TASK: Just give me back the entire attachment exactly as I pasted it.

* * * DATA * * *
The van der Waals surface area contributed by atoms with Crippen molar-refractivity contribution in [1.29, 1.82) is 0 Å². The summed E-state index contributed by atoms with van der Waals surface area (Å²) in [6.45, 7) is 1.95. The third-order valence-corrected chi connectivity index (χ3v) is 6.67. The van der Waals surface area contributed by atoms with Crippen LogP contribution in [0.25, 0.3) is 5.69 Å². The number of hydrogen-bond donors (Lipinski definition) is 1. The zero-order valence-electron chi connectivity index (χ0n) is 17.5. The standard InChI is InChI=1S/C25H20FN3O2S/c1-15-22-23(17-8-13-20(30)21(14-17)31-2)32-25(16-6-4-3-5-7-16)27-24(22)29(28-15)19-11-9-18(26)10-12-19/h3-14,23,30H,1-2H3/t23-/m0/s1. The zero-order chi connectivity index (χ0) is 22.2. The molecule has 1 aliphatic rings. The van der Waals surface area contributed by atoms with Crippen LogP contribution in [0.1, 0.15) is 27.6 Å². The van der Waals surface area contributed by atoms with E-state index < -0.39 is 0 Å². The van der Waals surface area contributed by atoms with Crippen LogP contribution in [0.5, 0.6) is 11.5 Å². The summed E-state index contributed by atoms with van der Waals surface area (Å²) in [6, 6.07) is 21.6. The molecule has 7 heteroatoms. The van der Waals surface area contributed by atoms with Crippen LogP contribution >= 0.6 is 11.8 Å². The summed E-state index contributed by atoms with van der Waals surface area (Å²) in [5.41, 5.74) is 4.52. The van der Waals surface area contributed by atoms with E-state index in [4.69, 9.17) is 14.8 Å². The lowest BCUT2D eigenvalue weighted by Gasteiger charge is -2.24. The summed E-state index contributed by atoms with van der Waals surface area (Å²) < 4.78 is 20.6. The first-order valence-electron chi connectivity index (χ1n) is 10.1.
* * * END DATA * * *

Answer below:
The van der Waals surface area contributed by atoms with Crippen molar-refractivity contribution in [1.29, 1.82) is 0 Å². The summed E-state index contributed by atoms with van der Waals surface area (Å²) in [6.45, 7) is 1.95. The third-order valence-corrected chi connectivity index (χ3v) is 6.67. The van der Waals surface area contributed by atoms with Crippen LogP contribution in [0.25, 0.3) is 5.69 Å². The number of hydrogen-bond donors (Lipinski definition) is 1. The zero-order valence-electron chi connectivity index (χ0n) is 17.5. The standard InChI is InChI=1S/C25H20FN3O2S/c1-15-22-23(17-8-13-20(30)21(14-17)31-2)32-25(16-6-4-3-5-7-16)27-24(22)29(28-15)19-11-9-18(26)10-12-19/h3-14,23,30H,1-2H3/t23-/m0/s1. The zero-order chi connectivity index (χ0) is 22.2. The molecule has 1 aliphatic rings. The van der Waals surface area contributed by atoms with Crippen LogP contribution in [0.1, 0.15) is 27.6 Å². The van der Waals surface area contributed by atoms with E-state index < -0.39 is 0 Å². The van der Waals surface area contributed by atoms with Crippen LogP contribution in [0.5, 0.6) is 11.5 Å². The summed E-state index contributed by atoms with van der Waals surface area (Å²) in [6, 6.07) is 21.6. The molecule has 7 heteroatoms. The van der Waals surface area contributed by atoms with Crippen LogP contribution >= 0.6 is 11.8 Å². The summed E-state index contributed by atoms with van der Waals surface area (Å²) in [5.41, 5.74) is 4.52. The van der Waals surface area contributed by atoms with E-state index in [4.69, 9.17) is 14.8 Å². The lowest BCUT2D eigenvalue weighted by Gasteiger charge is -2.24. The summed E-state index contributed by atoms with van der Waals surface area (Å²) < 4.78 is 20.6. The first-order valence-electron chi connectivity index (χ1n) is 10.1.